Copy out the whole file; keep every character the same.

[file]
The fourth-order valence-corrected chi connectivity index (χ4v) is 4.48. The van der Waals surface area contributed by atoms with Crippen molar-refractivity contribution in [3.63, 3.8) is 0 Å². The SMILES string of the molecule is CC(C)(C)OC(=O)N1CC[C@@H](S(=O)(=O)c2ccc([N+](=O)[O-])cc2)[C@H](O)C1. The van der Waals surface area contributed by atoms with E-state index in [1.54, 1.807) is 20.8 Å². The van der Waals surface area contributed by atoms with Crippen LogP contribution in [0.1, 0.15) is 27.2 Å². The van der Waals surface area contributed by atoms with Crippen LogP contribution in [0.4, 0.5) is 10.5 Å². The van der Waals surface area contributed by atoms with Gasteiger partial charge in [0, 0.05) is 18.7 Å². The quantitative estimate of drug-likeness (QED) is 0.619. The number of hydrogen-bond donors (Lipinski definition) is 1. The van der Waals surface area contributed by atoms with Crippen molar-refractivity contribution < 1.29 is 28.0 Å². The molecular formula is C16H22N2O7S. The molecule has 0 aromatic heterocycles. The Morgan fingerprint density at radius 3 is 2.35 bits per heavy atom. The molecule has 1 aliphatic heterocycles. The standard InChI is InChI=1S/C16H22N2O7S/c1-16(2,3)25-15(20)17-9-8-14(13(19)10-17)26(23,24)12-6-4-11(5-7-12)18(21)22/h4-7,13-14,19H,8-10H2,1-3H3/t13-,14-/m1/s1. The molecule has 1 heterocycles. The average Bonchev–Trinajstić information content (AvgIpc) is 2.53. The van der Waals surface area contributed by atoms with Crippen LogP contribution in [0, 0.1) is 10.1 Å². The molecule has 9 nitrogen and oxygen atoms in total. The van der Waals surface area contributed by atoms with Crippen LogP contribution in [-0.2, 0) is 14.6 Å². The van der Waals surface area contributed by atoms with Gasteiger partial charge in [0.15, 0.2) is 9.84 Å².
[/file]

The fourth-order valence-corrected chi connectivity index (χ4v) is 4.48. The van der Waals surface area contributed by atoms with Crippen molar-refractivity contribution in [3.63, 3.8) is 0 Å². The SMILES string of the molecule is CC(C)(C)OC(=O)N1CC[C@@H](S(=O)(=O)c2ccc([N+](=O)[O-])cc2)[C@H](O)C1. The van der Waals surface area contributed by atoms with E-state index in [1.54, 1.807) is 20.8 Å². The van der Waals surface area contributed by atoms with Crippen LogP contribution in [0.1, 0.15) is 27.2 Å². The van der Waals surface area contributed by atoms with Crippen LogP contribution in [0.4, 0.5) is 10.5 Å². The van der Waals surface area contributed by atoms with Gasteiger partial charge in [0, 0.05) is 18.7 Å². The quantitative estimate of drug-likeness (QED) is 0.619. The number of hydrogen-bond donors (Lipinski definition) is 1. The van der Waals surface area contributed by atoms with Crippen molar-refractivity contribution < 1.29 is 28.0 Å². The molecular formula is C16H22N2O7S. The molecule has 0 aromatic heterocycles. The Morgan fingerprint density at radius 3 is 2.35 bits per heavy atom. The molecule has 1 aliphatic heterocycles. The standard InChI is InChI=1S/C16H22N2O7S/c1-16(2,3)25-15(20)17-9-8-14(13(19)10-17)26(23,24)12-6-4-11(5-7-12)18(21)22/h4-7,13-14,19H,8-10H2,1-3H3/t13-,14-/m1/s1. The molecule has 1 heterocycles. The average Bonchev–Trinajstić information content (AvgIpc) is 2.53. The van der Waals surface area contributed by atoms with Crippen LogP contribution in [0, 0.1) is 10.1 Å². The molecule has 9 nitrogen and oxygen atoms in total. The van der Waals surface area contributed by atoms with Crippen LogP contribution in [-0.2, 0) is 14.6 Å². The van der Waals surface area contributed by atoms with Gasteiger partial charge in [0.15, 0.2) is 9.84 Å².